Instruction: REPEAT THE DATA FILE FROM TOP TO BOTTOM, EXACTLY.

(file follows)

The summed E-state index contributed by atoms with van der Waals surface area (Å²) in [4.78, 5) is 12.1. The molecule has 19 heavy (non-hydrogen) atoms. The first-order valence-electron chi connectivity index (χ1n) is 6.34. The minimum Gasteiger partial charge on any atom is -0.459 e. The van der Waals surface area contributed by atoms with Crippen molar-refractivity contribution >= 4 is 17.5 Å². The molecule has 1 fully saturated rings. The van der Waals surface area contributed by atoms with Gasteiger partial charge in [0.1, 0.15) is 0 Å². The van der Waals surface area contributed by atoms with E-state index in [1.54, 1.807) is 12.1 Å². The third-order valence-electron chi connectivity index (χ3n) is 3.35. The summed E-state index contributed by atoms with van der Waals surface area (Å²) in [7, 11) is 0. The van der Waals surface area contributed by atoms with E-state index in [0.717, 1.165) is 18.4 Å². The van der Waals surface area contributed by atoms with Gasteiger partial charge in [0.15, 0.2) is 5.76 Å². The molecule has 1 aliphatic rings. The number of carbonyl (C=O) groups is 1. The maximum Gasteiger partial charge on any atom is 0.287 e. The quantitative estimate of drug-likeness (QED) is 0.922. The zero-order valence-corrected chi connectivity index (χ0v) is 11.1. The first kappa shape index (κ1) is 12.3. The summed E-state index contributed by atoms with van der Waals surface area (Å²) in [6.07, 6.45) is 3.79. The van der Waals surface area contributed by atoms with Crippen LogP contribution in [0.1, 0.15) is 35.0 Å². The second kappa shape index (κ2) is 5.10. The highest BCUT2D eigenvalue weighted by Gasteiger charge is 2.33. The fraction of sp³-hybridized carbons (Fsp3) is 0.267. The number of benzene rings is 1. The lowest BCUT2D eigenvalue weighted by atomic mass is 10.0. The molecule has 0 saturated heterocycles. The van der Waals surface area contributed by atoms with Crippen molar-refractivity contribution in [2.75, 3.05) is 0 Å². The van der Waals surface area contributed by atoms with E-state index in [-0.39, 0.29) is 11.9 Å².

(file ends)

The summed E-state index contributed by atoms with van der Waals surface area (Å²) in [4.78, 5) is 12.1. The molecule has 19 heavy (non-hydrogen) atoms. The first-order valence-electron chi connectivity index (χ1n) is 6.34. The minimum Gasteiger partial charge on any atom is -0.459 e. The van der Waals surface area contributed by atoms with Crippen molar-refractivity contribution >= 4 is 17.5 Å². The molecule has 1 fully saturated rings. The van der Waals surface area contributed by atoms with Gasteiger partial charge in [0.1, 0.15) is 0 Å². The van der Waals surface area contributed by atoms with E-state index in [1.54, 1.807) is 12.1 Å². The third-order valence-electron chi connectivity index (χ3n) is 3.35. The summed E-state index contributed by atoms with van der Waals surface area (Å²) in [7, 11) is 0. The van der Waals surface area contributed by atoms with E-state index in [0.717, 1.165) is 18.4 Å². The van der Waals surface area contributed by atoms with Gasteiger partial charge in [0.15, 0.2) is 5.76 Å². The molecule has 1 aliphatic rings. The number of carbonyl (C=O) groups is 1. The maximum Gasteiger partial charge on any atom is 0.287 e. The quantitative estimate of drug-likeness (QED) is 0.922. The zero-order valence-corrected chi connectivity index (χ0v) is 11.1. The first kappa shape index (κ1) is 12.3. The summed E-state index contributed by atoms with van der Waals surface area (Å²) in [6.07, 6.45) is 3.79. The van der Waals surface area contributed by atoms with Crippen LogP contribution in [0.1, 0.15) is 35.0 Å². The second kappa shape index (κ2) is 5.10. The highest BCUT2D eigenvalue weighted by Gasteiger charge is 2.33. The fraction of sp³-hybridized carbons (Fsp3) is 0.267. The number of benzene rings is 1. The lowest BCUT2D eigenvalue weighted by atomic mass is 10.0. The molecule has 0 saturated heterocycles. The van der Waals surface area contributed by atoms with Crippen molar-refractivity contribution in [2.75, 3.05) is 0 Å². The van der Waals surface area contributed by atoms with E-state index in [-0.39, 0.29) is 11.9 Å².